So much has happened since I last visited with you, and life has moved in fast forward. I asked my father-in-law about life moving faster and faster with time.
“It’s true,” he said.
“That’s scary,” I said.
“It is,” he said.
My father-in-law worked as a tax attorney for many years, and now enjoys what seems to me a very enjoyable and comfortable retirement, but every once in a while I hear him jokingly grumble about why in the heck he chose to become a tax attorney, and about how horrible it was dredging to work every day. I asked him what he thought he should have done instead.
“Nothing,” he told me, “I have no regrets.”
In the time we’ve been apart dear reader, my inner voice has grown shy. I guess having a baby can do this to you. My inner voice belongs to someone who floats on whims and believes in magic, and babies need something more solid, like shelter and food.
There are people I’ve met who’ve had similar “inner voices” as my own. They have pointed out the cancer that they can’t afford to treat, the aching bones that they can’t afford to retire. It frightens me, as I don’t want to end up in those situations, but at the same time, I don’t want to end up grumbling about how horrible life was before retirement. Are you beginning to see my dilemma?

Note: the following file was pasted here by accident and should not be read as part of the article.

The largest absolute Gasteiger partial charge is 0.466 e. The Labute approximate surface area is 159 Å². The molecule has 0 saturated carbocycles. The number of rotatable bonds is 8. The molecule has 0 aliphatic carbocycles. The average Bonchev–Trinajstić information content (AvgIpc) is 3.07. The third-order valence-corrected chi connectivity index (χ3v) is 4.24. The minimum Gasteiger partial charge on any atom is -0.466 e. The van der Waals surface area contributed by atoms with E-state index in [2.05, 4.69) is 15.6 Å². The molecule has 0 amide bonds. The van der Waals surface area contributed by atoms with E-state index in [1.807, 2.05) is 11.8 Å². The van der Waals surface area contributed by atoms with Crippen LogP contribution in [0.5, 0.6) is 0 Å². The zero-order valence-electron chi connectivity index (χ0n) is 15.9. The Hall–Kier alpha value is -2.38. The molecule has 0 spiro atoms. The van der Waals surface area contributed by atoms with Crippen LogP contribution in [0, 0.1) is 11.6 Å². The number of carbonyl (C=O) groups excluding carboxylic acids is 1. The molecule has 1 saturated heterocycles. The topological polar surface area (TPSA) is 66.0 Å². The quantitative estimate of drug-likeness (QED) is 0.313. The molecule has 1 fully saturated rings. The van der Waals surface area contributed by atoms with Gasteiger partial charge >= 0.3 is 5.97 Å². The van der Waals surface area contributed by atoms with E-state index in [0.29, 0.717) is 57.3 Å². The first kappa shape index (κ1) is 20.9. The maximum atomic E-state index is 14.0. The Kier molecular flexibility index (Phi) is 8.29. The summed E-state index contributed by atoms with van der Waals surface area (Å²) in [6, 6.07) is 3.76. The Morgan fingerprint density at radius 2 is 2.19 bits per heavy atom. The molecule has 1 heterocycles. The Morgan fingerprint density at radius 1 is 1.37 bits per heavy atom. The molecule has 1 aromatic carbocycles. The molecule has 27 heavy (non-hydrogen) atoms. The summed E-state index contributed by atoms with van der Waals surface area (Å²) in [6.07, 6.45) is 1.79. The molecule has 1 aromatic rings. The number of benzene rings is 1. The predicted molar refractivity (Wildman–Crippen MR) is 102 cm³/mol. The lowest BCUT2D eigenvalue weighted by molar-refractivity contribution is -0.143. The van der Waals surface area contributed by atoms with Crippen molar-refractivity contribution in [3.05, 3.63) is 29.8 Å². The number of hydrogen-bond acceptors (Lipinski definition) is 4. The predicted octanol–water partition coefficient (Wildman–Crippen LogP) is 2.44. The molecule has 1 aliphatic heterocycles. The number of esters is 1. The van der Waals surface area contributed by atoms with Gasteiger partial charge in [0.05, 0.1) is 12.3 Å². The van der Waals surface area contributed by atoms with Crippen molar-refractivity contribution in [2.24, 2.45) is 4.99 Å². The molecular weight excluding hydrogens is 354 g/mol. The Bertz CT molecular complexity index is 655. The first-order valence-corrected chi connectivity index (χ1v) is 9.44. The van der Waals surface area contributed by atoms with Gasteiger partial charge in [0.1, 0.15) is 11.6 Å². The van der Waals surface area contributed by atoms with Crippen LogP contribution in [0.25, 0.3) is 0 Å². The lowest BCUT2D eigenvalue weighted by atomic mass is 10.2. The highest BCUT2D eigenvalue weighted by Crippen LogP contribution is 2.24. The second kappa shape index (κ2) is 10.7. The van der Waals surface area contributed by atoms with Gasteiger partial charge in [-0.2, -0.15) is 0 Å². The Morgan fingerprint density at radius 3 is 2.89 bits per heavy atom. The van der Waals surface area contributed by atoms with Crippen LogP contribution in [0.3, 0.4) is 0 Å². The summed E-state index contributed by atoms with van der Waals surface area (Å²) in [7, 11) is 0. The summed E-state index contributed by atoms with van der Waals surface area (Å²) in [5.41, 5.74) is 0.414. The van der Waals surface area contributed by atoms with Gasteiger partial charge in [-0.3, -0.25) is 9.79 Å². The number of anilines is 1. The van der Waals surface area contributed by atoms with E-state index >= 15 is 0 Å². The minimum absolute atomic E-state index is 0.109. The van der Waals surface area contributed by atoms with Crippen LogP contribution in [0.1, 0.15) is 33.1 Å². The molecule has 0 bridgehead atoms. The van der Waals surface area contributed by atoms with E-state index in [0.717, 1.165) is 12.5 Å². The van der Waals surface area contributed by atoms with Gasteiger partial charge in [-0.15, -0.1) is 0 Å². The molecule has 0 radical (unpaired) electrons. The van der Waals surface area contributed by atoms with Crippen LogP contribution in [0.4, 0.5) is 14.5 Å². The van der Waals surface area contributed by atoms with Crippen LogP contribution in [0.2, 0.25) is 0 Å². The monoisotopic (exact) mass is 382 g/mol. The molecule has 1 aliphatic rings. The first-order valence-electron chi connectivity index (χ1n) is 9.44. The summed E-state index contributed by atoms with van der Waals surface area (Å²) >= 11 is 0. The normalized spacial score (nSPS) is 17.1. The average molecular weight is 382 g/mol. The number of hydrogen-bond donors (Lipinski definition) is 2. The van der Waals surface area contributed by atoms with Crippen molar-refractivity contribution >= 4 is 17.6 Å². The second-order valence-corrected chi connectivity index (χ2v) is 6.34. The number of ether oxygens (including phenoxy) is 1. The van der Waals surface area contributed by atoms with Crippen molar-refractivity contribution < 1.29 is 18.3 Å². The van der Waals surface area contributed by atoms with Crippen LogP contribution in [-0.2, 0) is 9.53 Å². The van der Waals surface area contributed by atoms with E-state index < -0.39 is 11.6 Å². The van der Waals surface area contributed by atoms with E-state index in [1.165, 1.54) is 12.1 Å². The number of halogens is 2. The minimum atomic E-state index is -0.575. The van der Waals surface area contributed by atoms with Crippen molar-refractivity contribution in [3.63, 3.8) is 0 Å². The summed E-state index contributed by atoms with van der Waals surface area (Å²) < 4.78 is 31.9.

How does one create balance: be fair to both the sensical within yourself and the magical. Is it possible?
I caught the tail end of Dr. Christiane Northrup’s talk last night on public television. She had enormous crystals all around her. Anyway, the parts I caught made me believe that it is possible to fuse together a life that holds both logic and magic. Coming from a life that has mainly been guided by passion, I’m finding this balance very difficult to perceive.
Do you tend to follow your head or your heart? Where has either one led you?